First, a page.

F.B. International’s Weekend Digest is a breakdown of noteworthy items we discovered throughout the week.
Smart cities and structures are quickly becoming the norm, but are they the answer to our metropolitan woes?
On one hand, yes. As outlined in an article from the latest edition of Photonics, smart cities offer optimized living. By amassing the data of their inhabitants, they create a sort of informed utopia. While more ambitious developments have plans to “track and store transactions such as banking and voting,” many designers aim to build people-centered cities with all the ingredients necessary for a tech-assisted happy life.
On the other hand, perhaps not. Take, for instance, the project in Songdo, South Korea. Developers rebuilt this sleepy Korean town into a beacon of technologically advanced living. Residents control virtually everything in their homes from lighting to temperature from a control panel, and pneumatic tubes send trash straight from their homes to facilities where it’s sorted, recycled, or burned. The only problem with this community is that it lacks, well, community. The city’s engineers aimed to build structures that would address dwellers’ every need, hopefully eliminating the less favorable aspects of city living. Unfortunately, although they were successful in that regard, they were also successful in eliminating people’s need to go outside and connect with each other.
Brasilia, fashioned in the mid 20th century, is another example of a smart city that didn’t exactly live up to expectations. Urban planners and architects worked together to build a city that brought government closer to the people. The capital is accessible, but the city itself—for the hundreds who travel hours to get there to work low income jobs—is not. Envisioned as an egalitarian utopia, Brasilia is now admittedly a place where privilege rules. In trying to solve one set of problems, it’s a wonder they didn’t plan to address the new ones these projects might create.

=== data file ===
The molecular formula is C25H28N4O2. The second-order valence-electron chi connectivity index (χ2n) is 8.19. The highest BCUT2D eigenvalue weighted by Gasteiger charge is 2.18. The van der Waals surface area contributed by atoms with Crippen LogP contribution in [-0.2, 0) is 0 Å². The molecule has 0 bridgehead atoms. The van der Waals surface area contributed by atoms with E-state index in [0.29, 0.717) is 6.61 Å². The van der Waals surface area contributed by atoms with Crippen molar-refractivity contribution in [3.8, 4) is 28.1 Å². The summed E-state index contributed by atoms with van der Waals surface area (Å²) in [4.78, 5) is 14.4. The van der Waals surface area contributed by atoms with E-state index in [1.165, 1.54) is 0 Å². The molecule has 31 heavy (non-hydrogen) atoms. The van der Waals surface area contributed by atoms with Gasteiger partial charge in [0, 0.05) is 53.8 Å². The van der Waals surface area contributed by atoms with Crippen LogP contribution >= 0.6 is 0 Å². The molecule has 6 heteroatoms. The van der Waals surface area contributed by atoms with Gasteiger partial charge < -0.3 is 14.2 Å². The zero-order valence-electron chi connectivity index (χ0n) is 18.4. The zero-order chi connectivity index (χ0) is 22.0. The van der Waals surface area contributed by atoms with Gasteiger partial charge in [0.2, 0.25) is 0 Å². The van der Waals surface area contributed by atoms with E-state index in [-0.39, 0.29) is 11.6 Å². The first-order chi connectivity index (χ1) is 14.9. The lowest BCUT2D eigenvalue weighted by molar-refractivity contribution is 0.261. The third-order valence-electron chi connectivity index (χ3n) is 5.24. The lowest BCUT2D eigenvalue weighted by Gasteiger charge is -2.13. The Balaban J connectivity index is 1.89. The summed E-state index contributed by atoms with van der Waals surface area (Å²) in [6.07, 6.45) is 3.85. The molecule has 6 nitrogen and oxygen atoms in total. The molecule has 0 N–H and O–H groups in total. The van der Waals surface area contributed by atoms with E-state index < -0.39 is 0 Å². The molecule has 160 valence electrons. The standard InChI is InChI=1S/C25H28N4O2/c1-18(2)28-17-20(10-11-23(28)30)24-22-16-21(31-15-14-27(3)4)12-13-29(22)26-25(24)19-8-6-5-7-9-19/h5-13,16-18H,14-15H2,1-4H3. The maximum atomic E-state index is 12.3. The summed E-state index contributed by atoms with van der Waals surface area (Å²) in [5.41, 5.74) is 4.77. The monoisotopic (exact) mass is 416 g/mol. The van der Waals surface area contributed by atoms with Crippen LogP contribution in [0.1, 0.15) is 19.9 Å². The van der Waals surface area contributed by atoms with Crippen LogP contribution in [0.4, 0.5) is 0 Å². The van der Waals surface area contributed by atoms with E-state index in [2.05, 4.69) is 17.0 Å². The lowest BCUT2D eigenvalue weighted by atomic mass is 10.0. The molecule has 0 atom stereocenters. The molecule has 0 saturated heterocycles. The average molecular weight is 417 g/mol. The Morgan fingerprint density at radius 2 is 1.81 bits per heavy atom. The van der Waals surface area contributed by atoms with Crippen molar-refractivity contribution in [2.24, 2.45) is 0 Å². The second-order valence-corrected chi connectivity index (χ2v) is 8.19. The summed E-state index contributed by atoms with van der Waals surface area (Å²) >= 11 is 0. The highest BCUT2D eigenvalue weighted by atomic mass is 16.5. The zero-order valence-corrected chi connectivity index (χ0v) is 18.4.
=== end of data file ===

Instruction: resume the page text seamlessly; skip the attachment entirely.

As far as we’re concerned, the jury’s still out on smart cities. Before they can be hailed as a universal answer to shortcomings in traditional metropoles, we need some assurances. Smart cities, above all, need to be accessible, and to make life equitable. Their technology should add ease to day-to-day living as opposed to making it easier to become completely dependent on technology. Whether smart cities can deliver on these points remains to be seen.
Upcoming events you may be interested in:
May 16: Marketing Strategies for Global Trade Shows: One Size Does Not Fit All. Luncheon program sponsored by the International Trade Association of Greater Chicago. Presentation by Larry Kulchawik, Author, Trade Shows from One Country to the Next, who will examine three critical areas when planning for a trade show abroad: Rules & regulation differences; Exhibit design style; Cultural differences when engaging with a global buyer. 11:45 a.m. – 2:00 p.m., Carlucci Rosemont, 6111 North River Road, Rosemont, IL. ITA/GC Members – $50; Nonmembers – $75.
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